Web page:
Netayahu Iran Policies Rejected
By: Meir Javedanfar for Al-Monitor Posted on April 24.
After winning the Kadima primaries on March 27, Shaul Mofaz gave his first television interview as head of the party. He immediately started attacking Israeli Prime Minister Benjamin Netanyahu, especially his policies and statements regarding Iran.
About This Article
Iranian-Israeli Middle East analyst Meir Javedanfar writes that Netanyahu's Iran policy is increasingly unpopular in Israel. As experts state that Iran poses no existential danger and that a pre-emptive Israeli strike this year would be “reckless and irresponsible,” Netanyahu’s rivals claim that he is using Iran to divert attention from domestic issues.Author: Meir Javedanfar
First Published: April 24, 2012
“[Netanyahu] wants to create an image that he is the protector of Israel,” stated the Iranian-born Mofaz. He then went on to describe Netanyahu’s Iran policy as not just "spin," but worse. Mofaz warned against an early attack on Iran, which he said could be “disastrous” and bring “limited results” in terms of curbing Iran’s nuclear program.
Bickering among Israeli politicians is the norm. If an Israeli politician were to have invented the wheel, it would not have been surprising to see his rivals try and dismiss the new invention.
Nevertheless, the criticism to which the Netanyahu Iran policy has been subjected recently is unprecedented in Israel. This is especially true with regard to the opinion that a nuclear-armed Iran could bring a new Holocaust upon the people of Israel. Netanyahu constantly threatens to attack Iran, which according to his government is not within the coming months but is also not “years away.” There have also been numerous hints that Israel under Netanyahu may not wait for the United States and attack Iran single-handedly.
There are a number of reasons behind the recent domestic backlash.
First and foremost are public statements by former heads of the Mossad. Ephraim Halevy, who dealt with the Iranian nuclear file for many years, has publicly stated that Iran poses no existential danger and that “Ultra-Orthodox radicalization poses a bigger threat than [Iranian President Mahmoud] Ahmadinejad.” Listening to the opinion of such a qualified and experienced expert, the Israeli voter starts to doubt Netanyahu’s claims that a nuclear-armed Iran could create a new Holocaust.
Then there is another former head of the Mossad, Meir Dagan, who according to the Christian Science Monitor “knows more about Iran’s nuclear program than just about anyone, because it was his job to stop it.” His statement that “attacking Iran is the stupidest thing I have ever heard” and that a pre-emptive Israeli strike this year would be “reckless and irresponsible” has cast doubt on Netanyahu’s constant threats to attack Iran.
Last year’s massive protests in Israel have also had an impact.
Four hundred fifty thousand Israelis poured onto the streets of Tel Aviv on September 4 to demand social justice at home. However, the Netanyahu government seems to be focusing far more on Iran instead.
This has created the impression for some of Netanyahu’s rivals that he is using Iran to divert attention from domestic issues. This has damaged the credibility of Netanyahu’s concerns with regard to Iran. It has also created an opportunity for rivals such as Mofaz. In fact, in the same interview soon after his election, Mofaz accused Netanyahu of using Iran as a tool to divert attention from last year’s social protests.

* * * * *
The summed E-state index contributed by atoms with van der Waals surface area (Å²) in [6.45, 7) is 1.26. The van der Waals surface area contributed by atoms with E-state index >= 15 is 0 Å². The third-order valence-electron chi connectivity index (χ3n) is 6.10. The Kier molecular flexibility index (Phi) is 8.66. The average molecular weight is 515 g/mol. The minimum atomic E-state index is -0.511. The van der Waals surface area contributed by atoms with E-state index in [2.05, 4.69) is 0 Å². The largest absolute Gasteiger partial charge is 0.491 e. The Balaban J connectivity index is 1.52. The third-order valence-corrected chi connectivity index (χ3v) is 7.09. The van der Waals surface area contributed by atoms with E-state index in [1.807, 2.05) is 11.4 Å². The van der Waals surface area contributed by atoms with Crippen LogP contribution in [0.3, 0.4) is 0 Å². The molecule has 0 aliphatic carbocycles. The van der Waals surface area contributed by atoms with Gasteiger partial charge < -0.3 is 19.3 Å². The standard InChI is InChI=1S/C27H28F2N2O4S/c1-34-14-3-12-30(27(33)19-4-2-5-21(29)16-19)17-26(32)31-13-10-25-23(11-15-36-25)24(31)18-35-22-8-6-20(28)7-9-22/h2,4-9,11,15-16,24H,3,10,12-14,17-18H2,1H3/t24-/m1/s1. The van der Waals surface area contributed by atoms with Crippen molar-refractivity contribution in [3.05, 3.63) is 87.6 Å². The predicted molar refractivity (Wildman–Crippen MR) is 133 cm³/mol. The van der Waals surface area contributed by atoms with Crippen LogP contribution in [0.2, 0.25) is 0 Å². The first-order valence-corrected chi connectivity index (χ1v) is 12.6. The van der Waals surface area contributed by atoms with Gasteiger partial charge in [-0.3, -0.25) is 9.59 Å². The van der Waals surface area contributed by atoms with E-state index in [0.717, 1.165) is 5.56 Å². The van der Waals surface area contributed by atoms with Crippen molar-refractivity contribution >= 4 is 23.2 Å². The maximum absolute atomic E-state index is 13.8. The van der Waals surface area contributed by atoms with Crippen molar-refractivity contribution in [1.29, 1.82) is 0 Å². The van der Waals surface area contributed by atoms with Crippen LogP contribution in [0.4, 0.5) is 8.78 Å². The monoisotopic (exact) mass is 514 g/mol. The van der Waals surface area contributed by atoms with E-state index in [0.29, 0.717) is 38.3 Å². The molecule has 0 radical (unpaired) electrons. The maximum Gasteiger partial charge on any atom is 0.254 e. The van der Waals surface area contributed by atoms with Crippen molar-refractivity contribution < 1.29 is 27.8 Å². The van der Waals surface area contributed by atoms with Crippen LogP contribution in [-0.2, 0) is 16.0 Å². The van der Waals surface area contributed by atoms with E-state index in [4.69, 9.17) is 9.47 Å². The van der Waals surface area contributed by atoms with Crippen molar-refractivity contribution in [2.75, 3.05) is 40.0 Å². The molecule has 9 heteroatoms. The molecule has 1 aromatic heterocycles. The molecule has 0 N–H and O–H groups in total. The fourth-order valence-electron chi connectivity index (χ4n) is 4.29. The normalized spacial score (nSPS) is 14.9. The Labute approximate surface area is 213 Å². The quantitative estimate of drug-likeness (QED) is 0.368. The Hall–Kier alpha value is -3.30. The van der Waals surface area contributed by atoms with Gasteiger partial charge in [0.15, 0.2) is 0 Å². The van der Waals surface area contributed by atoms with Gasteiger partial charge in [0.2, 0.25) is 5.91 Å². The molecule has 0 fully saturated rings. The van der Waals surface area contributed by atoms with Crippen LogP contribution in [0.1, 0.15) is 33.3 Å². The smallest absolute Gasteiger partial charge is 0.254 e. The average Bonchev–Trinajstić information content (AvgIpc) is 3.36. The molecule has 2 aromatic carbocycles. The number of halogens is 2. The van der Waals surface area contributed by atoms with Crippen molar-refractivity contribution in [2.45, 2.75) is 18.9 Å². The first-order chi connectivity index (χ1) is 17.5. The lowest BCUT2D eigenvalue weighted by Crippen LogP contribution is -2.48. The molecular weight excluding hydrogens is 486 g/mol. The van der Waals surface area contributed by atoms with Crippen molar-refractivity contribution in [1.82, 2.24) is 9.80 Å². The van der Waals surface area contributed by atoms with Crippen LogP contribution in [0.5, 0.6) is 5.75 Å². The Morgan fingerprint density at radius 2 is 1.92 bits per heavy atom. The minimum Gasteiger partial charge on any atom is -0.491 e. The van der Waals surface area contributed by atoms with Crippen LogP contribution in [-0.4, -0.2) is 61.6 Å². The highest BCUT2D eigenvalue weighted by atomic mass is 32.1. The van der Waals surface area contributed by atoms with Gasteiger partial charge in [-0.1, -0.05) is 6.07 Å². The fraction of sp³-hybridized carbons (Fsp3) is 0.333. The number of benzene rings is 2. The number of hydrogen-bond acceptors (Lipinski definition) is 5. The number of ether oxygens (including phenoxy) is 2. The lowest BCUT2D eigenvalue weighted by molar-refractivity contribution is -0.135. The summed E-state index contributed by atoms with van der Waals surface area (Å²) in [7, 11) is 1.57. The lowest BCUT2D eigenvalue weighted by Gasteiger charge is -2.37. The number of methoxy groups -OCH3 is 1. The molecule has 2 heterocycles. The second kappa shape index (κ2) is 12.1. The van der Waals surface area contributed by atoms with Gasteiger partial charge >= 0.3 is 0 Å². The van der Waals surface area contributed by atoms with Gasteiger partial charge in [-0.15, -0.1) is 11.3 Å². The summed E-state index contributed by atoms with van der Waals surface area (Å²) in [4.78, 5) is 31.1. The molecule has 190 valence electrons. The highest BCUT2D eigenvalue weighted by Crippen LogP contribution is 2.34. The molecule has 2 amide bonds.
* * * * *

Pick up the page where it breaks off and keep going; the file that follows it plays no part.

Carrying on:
Netanyahu is aware of such attacks. At this year’s Holocaust memorial on April 18, he hit back by stating: “Those who dismiss Iran’s threats as exaggerated or as mere idle posturing have learned nothing from the Holocaust.” He then went on to describe how Zev Jabotinsky, the leader of the Beitar movement (who warned the Jews of Poland of the looming Holocaust), faced similar challenges in telling the “uncomfortable truth.”
To Israel’s citizens, the threat posed by the Iranian regime is not a fantasy, nor purely a theoretical one.
No one in Israel wants to see this Iranian government armed with a nuclear bomb, including those who do not believe that it would be an existential threat. This is one risk to regional stability that everyone can do without.
At the same time, there is valid reason for Israelis to be concerned about the consequences of Netanyahu’s Iran policies and narrative. His government’s constant warning about an impending Holocaust hurts Israel and helps the Iranian regime. Such a narrative makes Israel look far weaker than it really is, while making the Iranian regime look stronger than it is.
In Iran, Ahmadinejad is seen as a bumbling, toothless politician who is on his way out. Conversely, in Israel, the Netanyahu government speaks about him as an all-powerful politician who is in charge of the nuclear program. Ahmadinejad would pay for such endorsement in Iran, but no one would give it to him. In Israel, he is getting it for free.
The same goes for Khamenei. He is simultaneously portrayed as having ambitions to build a regional empire, and leading a suicidal regime. When is the last time someone wanted to build an empire so that it could commit suicide? Those who want influence abroad gain power because they want to maintain and increase their influence, not because they want to lose it in a ball of fire. History has shown time and again that when it comes to its own survival, the Iranian regime is not willing to take risks, especially not for Palestinians.
With the topic of Iran increasingly becoming a domestic issue in Israel, one can hope that the more it is debated, the more logic and rationality is injected into what is a very important conversation for Israelis to have.
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